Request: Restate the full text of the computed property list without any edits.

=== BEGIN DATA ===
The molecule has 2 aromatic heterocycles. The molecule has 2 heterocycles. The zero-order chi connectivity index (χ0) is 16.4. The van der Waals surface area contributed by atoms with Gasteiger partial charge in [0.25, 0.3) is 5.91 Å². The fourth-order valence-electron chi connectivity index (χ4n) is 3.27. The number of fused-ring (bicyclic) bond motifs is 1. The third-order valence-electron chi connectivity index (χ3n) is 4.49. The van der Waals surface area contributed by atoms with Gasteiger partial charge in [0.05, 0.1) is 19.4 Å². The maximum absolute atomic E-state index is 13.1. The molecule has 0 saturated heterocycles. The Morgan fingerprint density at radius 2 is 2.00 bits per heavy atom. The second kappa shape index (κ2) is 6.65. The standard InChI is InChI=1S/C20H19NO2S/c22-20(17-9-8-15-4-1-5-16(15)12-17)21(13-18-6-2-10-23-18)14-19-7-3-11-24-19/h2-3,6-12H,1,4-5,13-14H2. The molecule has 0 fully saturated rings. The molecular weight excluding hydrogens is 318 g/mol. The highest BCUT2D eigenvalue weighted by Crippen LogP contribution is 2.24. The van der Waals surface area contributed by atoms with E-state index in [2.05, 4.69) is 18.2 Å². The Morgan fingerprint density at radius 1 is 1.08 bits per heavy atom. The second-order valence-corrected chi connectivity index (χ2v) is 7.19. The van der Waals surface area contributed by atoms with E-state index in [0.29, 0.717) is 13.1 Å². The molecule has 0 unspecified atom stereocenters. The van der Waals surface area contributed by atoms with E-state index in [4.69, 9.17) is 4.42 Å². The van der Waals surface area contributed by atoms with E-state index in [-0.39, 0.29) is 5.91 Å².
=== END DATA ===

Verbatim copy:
The molecule has 2 aromatic heterocycles. The molecule has 2 heterocycles. The zero-order chi connectivity index (χ0) is 16.4. The van der Waals surface area contributed by atoms with Gasteiger partial charge in [0.25, 0.3) is 5.91 Å². The fourth-order valence-electron chi connectivity index (χ4n) is 3.27. The number of fused-ring (bicyclic) bond motifs is 1. The third-order valence-electron chi connectivity index (χ3n) is 4.49. The van der Waals surface area contributed by atoms with Gasteiger partial charge in [0.05, 0.1) is 19.4 Å². The maximum absolute atomic E-state index is 13.1. The molecule has 0 saturated heterocycles. The Morgan fingerprint density at radius 2 is 2.00 bits per heavy atom. The second kappa shape index (κ2) is 6.65. The standard InChI is InChI=1S/C20H19NO2S/c22-20(17-9-8-15-4-1-5-16(15)12-17)21(13-18-6-2-10-23-18)14-19-7-3-11-24-19/h2-3,6-12H,1,4-5,13-14H2. The molecule has 0 fully saturated rings. The molecular weight excluding hydrogens is 318 g/mol. The highest BCUT2D eigenvalue weighted by Crippen LogP contribution is 2.24. The van der Waals surface area contributed by atoms with E-state index in [2.05, 4.69) is 18.2 Å². The Morgan fingerprint density at radius 1 is 1.08 bits per heavy atom. The second-order valence-corrected chi connectivity index (χ2v) is 7.19. The van der Waals surface area contributed by atoms with E-state index in [0.29, 0.717) is 13.1 Å². The molecule has 0 unspecified atom stereocenters. The van der Waals surface area contributed by atoms with E-state index in [4.69, 9.17) is 4.42 Å². The van der Waals surface area contributed by atoms with E-state index in [-0.39, 0.29) is 5.91 Å².